Like origami, single-sheet plywood projects transform a standard plane into countless 3D objects. Generations of designers have worked within this form, laying out cleverly fitted pieces that make furniture and toys with little or no wasted wood. But can a chair be comfortable, look good, recline, disassemble for compactness and portability, and still be made from just a single sheet of plywood?
With a determination borne of frustration and frugality, I set about designing a chair that would meet all my requirements. I began by making a crude study model, with all body-supporting surfaces adjustable: the seat, the back, armrests, headrest, footstool, the angle between the seat and back, even the overall size. The model’s only given: it would use a set of standard patio chair cushions and one sheet of plywood.
Somewhere in the middle of seemingly infinite adjustments, I discovered that recliners really are much more comfortable than upright chairs, so I threw reclinability into the mix as well. Finally I found a combination that fits — ergonomically, esthetically, and economically. It’s even been sleep-tested. I call it the Rok-Bak chair.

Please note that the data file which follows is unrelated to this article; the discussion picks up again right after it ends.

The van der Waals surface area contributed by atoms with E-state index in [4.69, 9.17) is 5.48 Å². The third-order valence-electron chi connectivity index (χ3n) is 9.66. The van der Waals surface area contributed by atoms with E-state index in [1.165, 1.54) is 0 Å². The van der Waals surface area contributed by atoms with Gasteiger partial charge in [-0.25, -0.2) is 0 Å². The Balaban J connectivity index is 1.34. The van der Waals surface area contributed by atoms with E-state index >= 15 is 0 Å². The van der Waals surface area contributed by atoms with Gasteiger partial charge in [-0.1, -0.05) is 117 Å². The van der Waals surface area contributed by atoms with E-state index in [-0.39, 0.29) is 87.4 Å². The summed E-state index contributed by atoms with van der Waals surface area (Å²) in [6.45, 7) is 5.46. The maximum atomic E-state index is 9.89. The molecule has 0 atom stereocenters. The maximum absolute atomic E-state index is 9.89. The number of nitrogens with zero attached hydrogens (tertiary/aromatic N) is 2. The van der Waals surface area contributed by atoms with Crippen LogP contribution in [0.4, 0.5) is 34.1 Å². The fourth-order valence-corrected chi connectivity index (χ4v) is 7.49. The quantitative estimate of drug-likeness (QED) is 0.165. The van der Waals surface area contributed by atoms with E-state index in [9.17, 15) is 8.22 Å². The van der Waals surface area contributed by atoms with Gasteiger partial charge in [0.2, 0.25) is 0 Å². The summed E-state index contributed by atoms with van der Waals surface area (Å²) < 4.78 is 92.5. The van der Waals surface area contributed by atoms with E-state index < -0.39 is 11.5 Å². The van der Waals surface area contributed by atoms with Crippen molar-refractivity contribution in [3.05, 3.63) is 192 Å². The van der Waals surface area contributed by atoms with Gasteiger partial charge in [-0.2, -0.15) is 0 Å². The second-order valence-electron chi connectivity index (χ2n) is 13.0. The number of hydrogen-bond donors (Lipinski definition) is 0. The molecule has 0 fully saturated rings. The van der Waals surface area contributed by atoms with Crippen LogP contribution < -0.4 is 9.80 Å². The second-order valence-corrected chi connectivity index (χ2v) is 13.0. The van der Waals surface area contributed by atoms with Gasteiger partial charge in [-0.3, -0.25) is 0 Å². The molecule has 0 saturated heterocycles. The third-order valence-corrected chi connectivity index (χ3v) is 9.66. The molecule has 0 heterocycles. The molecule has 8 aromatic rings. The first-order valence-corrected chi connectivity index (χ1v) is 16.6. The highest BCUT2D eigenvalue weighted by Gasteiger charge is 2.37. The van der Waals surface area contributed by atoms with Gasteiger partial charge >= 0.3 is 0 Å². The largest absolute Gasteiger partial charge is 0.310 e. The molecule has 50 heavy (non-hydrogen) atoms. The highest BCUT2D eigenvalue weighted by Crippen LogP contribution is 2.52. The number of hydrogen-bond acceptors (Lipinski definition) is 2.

The Rok-Bak is very comfortable, easy and inexpensive to build, can be assembled or disassembled in a few minutes, and can be stored and moved about easily, taking up very little space.
If you’re really ambitious, you can upholster your own cushions (as I did with expert help from my brother Phil), as well as the headrest and footstool, for a perfectly matched set. The upholstery techniques are similar for most any fabric. You can cut the chair parts with a jigsaw and a circular saw. Fabric work can be limited to cutting with good scissors and making 1 long seam — with either a sewing machine or fabric bonding tape — then stapling in place.
You’ll also need additional hardware and staples. You should decide at the outset which configuration you like: basic or Rok-Bak. Keep in mind that the Rok-Bak is quite usable rocked forward. Once you cut the large bottom cutout, you can’t change the chair back to the basic configuration. However, you can later convert basic to Rok-Bak.
Since the A side of the plywood (the good side) faces outward on the chair and stool, the C side, with its knots and other imperfections, will be almost completely hidden.